Understanding Circadian Sleep Disorders (Part 2)

June 26, 2013

Advanced Sleep Phase Disorder

Welcome back to this series about understanding Circadian Sleep Disorders! In this article, you’ll learn about two more circadian disorders that are kind of unusual and, in some ways, pretty cool.

Like I said in the previous article, the first step to overcoming such Circadian Sleep Disorders is by developing a general and individual understanding of it. Now as we discuss two more CSDs, we’ll see how each one is different from the previous and how they’re different from one another.

Advanced Sleep Phase Disorder

I don’t know who you are exactly or personally, but I’m well-convinced that you sleep relatively late in the night. It’s pretty common nowadays, and actually a lot of people think they have to just adjust to a “Night Owl” lifestyle even though most of their activities begin in the daytime.

Well, I’d beg to differ, since you know in previous articles that it’s important to keep your sleeping habit healthy and early. And I can offer you practical steps to improve your sleeping habit for that just in case. But whether you’re really a “Night Owl” or just a person who stays up for too much 9gag all the way until 1 am, I can say that you’re the type that sleeps a tad late than what your mother would want you to sleep.

Well, with Advanced Sleep Phase Disorder, or ASPS for short, the patient is marked by sleeping and waking up much earlier than what would be considered normal, or “average”, by society. This is something not a lot of people have in this day and age, so seeing a person with unusually early sleeping and waking habits is definitely easy to notice, and they totally stand out. People like this might sleep as early as 6pm! They wake up usually after just 8 hours of sleep at around 2 or even 4am when it’s still freakin’ dark. Why? Because they have ASPS, that’s why.

They do it naturally, without needing an alarm clock to play a Justin Bieber or Nicki Minaj song in max volume. Even without any special event or activity, they just wake up at around that time. That’s how they roll. “They see me wakin’, they hatin’.”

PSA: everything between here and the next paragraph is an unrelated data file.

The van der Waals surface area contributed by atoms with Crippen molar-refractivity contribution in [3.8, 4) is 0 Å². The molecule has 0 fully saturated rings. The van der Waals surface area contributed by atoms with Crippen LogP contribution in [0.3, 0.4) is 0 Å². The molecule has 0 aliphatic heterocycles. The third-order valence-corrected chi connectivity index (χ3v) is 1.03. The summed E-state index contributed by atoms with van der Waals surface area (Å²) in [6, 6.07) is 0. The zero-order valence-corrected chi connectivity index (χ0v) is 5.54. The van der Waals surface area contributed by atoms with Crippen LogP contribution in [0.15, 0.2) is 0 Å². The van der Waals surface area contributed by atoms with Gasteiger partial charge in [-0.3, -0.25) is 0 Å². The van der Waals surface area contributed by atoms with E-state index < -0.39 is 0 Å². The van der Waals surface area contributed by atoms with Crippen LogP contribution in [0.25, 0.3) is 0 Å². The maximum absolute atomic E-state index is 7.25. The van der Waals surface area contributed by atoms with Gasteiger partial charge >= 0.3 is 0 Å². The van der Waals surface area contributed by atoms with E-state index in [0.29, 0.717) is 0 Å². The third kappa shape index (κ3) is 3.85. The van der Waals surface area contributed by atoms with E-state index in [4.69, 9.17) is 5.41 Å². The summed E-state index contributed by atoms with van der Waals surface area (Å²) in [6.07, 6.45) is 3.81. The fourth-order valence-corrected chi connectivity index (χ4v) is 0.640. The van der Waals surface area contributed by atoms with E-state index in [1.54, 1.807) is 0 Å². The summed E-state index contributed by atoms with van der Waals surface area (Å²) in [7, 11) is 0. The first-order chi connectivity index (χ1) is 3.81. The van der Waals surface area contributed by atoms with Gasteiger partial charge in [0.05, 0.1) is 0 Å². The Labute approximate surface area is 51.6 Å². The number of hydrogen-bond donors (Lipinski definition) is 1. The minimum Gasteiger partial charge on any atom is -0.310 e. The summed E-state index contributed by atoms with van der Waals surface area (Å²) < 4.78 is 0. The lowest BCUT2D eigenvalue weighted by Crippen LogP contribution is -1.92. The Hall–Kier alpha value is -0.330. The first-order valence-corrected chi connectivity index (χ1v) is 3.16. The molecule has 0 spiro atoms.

Well the cool thing about this is that it’s not really much of a problem for them. I mean, they can still totally function properly in a 9-5 kind of job. It’s perfectly normal and chill. Sidenote: an “asp” is a name of an Egyptian snake. Saying you have ASPS will totally make you sound awesome.

Irregular Sleep Wake Disorder

This disorder automatically reminds me of Bart Simpson’s grandpa. I don’t know about you, but there’s a big chance that you’ll think of him too once I explain this disorder. Well, with ISWD, the patient experiences multiple episodes of sleepiness which is usually followed by sleep (duh) in a 24-hour period irregularly.

From day-to-day, the patient will get sudden fits of relatively long sleep. That is, unless he or she gets woken up by someone else. It’s not as unstoppable and irresistible and unrelenting like an attack of narcolepsy, they just feel really compelled to sleep. It’s common especially among the elderly and with some children with developmental disorders.

ISWD can also be a consequence caused by tumors or traumatic injury to the brain, though. Just as a narcoleptic struggles with social life and with family and with work (until they acquire proper maintenance medication), someone with ISWD also has difficulty with the same aspects of life. But it’s still kinda cool, I guess.

In consolation, it would totally be a cool way to avoid having conversations with someone you dislike by just sleeping or pretending to be asleep and waking up to use ISWD as an excuse. But I guess you have to know your limits too.

These disorders aren’t really hindrances unless you choose to let them. Like many other people out there with CSDs or Narcolepsy, or even Epilepsy, it’s all about how you view life to be, and it’s your choice whether or not you’ll let it take you over or you take it over with humor and a positive disposition.